About the Archive - Mun an Tasglainn
Who was Angus Macleod?
Born in the then populous and overwhelmingly Gaelic-speaking but now almost deserted rural settlement of Calbost, Angus left school at 14. During his long life he was a crofter, seaman, Harris Tweed manufacturer, founder of the Scottish Crofting Union, and the driving force behind the memorials to the heroes of the Land Struggle. His passion was the history and culture of his people, many years before this became fashionable, and his collections of stories, objects, and recordings are a remarkable record of one man's vision and a most valuable resource for future generations.
What topics does the Archive cover?
It reflects Angus's encyclopaedic interest in crofting, fishing, genealogy, place-names, settlement history, the Clearances, the Land Struggle, ceilidh-house stories, and every facet of social, religious, and economic life which contributed to the rich Gaelic-speaking environment in which he was brought up. While much of the material is about South Lochs, the themes covered are of much wider relevance.
Who is the Archive for?
For everyone with an interest in the history and culture of the Highlands and Islands of Scotland, whether as a resident, visitor, or researcher. The Archive simultaneously embodies the values and beliefs of a distinctive but rapidly changing way of life, while offering a unique resource for education and research in schools, colleges, and Universities. This website gives access to large parts of the Archive, making it available to all.
Type of material in the Archive. The Archive collection includes manuscripts, books, maps and charts, oral history records, videos, recordings of traditional music, and old photographs of island life. Much of the material is in Gaelic. The Calbost Collection of physical artefacts collected by Angus Macleod does not form part of the Archive and is currently on loan to the Museum in Stornoway.
Topics. The material in the Archive relates to a variety of subjects such as crofting history, genealogy, fishing, the tweed industry, local place-names, settlement history (including township records, the Clearances and Land Struggle), ceilidh-house stories, and every aspect of the social, religious and economic life of rural communities in Lewis during the 19th and 20th centuries. A catalogue of the Archive has been prepared.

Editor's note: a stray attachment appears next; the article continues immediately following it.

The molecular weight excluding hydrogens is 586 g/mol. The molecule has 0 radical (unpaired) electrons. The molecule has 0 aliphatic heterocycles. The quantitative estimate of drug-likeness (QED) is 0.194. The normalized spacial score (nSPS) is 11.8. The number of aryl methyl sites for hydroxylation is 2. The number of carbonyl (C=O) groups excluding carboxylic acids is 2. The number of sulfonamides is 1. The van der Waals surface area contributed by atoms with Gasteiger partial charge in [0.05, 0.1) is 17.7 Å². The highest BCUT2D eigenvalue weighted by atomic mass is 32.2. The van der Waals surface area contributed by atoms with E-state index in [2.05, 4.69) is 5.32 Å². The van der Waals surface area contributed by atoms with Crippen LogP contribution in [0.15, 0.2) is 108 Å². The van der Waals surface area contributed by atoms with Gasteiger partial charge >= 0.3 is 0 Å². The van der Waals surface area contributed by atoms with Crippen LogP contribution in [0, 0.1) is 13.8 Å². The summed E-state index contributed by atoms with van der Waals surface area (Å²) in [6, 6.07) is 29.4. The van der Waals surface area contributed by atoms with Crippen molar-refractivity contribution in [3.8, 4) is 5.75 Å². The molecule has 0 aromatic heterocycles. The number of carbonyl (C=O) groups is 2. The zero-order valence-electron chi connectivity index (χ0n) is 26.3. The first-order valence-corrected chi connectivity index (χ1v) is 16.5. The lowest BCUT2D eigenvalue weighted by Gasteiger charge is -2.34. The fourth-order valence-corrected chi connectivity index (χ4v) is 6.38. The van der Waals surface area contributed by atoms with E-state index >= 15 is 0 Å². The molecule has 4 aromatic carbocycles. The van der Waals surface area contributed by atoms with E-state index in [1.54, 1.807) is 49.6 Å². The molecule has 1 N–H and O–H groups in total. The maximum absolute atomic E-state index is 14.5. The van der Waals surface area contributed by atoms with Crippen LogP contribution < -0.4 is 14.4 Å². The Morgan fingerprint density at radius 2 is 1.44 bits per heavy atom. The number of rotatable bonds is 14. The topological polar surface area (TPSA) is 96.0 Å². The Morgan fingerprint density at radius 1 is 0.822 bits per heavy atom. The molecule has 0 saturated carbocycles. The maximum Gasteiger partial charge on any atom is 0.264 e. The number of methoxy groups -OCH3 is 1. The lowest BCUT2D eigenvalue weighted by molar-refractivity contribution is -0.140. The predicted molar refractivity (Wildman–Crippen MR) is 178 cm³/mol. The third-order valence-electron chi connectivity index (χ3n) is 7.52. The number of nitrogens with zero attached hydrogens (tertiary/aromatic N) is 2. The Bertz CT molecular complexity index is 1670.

Access. The Archive has been catalogued and made available for reference and research at the Ravenspoint Centre, Kershader, South Lochs, Lewis, where there is also a shop, Café, and hostel run by the local community. Visitors to the Archive and Ravenspoint Centre are welcome (phone 01851 880236). This website will widen access to the Archive significantly, making it available for reference and research throughout the world. This website has significantly widened access to the Archive. It is used by schools, colleges and universities as well as for private research.
Organisational Arrangements. The Archive is owned by Angus Macleod's family, who have asked Comunn Eachdraidh na Pairc (the local historical society for Pairc) and The Islands Book Trust to oversee the conservation of and public access to the Archive. Funding for the project so far has come from the Heritage Lottery Fund, Comhairle nan Eilean Siar (the Western Isles Council), and HIE Innse Gall (formerly Western Isles Enterprise). The various stages of the project have created several full-time and part-time posts based at the Ravenspoint Centre, and there is substantial involvement by the local community on a voluntary basis, including a significant number of Gaelic speakers. The Archive project has also published several books and prepared exhibitions based on the Archive, arranged Gaelic story-telling evenings and other events, and organises an annual Angus Macleod memorial lecture.